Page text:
While the rich are getting wiser, the producers of MMT are moving base. Resorting to aggressive marketing campaigns to peddle this toxic additive in vulnerable Asia and Africa. Enticing its use through attractive pricing to countries that are technically unequipped to deal with the killer cargo.
Who will act in India? The Bureau of Indian Standards (BIS) distances itself from this responsibility on the grounds that the nodal ministry of petroleum will have to take the lead to make it obligatory for oil companies to declare the chemicals they use. But the petroleum ministry does not demand such information. Meanwhile, the environment ministry has no system for full accounting of the risks of such substances for mass consumption.
India is underestimating the potential conflict with the emerging MMT business. Even the industrialised North, with strong technical and regulatory capacities and comprehensive regional laws, has not found it easy to fight this toxic trade. USEPA’s inability to wield a legal ban despite the strong science advisory stands testimony. USEPA was sued when it denied a waiver request to the Ethyl Corporation, the principal producer of MMT. Trade laws in the North are so restrictive that Environment Canada could not push through a ban in the face of Ethyl Corp.’s lawsuit against the Canadian government. Tough trade laws can make business and easy profits supersede concerns over public health.
A similar case haunts California’s efforts to ban MTBE, yet another petrol additive, and a water contaminant. Methanex, the Canada-based MTBE producer, had sued California arguing that the ban violates the North American Free Trade Agreement (NAFTA). It had demanded compensation for the profits it would have to forsake if California bans MTBE. NAFTA protects foreign investors when they sink money into projects in NAFTA member-countries -- US, Canada and Mexico. The big lesson: Once the business in toxic substances grows, any effort to stop it thereafter gets blocked as an infringement of trade obligations. So be precautionary. Act now.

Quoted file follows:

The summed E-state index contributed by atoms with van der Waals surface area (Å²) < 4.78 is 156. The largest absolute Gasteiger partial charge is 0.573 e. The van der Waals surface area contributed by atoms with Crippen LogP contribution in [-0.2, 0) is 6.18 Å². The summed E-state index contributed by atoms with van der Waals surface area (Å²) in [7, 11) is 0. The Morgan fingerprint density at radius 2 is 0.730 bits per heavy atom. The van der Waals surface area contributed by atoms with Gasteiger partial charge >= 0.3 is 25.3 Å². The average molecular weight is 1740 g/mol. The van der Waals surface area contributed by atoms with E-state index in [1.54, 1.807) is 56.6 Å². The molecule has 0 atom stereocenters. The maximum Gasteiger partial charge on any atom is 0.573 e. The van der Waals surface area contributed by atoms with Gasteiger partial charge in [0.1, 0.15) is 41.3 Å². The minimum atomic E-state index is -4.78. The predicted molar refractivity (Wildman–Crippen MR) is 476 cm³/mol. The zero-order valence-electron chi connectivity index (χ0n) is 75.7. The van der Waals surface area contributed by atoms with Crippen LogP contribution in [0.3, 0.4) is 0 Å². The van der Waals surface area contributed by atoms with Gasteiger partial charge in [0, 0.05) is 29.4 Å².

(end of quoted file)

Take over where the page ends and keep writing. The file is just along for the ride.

Instead of becoming a conduit of this dirty trade, Indian oil companies should learn from the oil majors in the US and Canada. Faced with strong public concern, the oil majors, even without a legal stick, have voluntarily disclosed that they are not using MMT and have no plans to do so.
Remember, for over a decade a global war was waged to rid tetraethyl lead from petrol – for exactly the same reasons. Asia and Africa struggled hard but still have traces of leaded petrol. After all that effort, governments cannot remain oblivious to the spill over risk from one regulatory action shifting the risk about.
We can easily do without MMT. Leading regulators and experts represented in ICCT say the fuel economy loss of not using MMT is so meager and inexpensive that it does not justify the several times higher health cost associated with its use.
Ban MMT. Regulate fuel additives and screen them effectively for hazards. Make the producers and sellers of such substances liable and place the burden of proof on them to provide evidence that the substance will not cause adverse effects. In Germany, the industry producing metallic additives has to prove that the new substance will not cause harm and the German federal environment agency defines the test to prove it.
Don’t repeat the mistake of lead. There is enough evidence for us to be precautionary. Indecision today can expose the entire country to unacceptably high risk.
- Anumita Roychowdhury
Right To Clean Air Campaign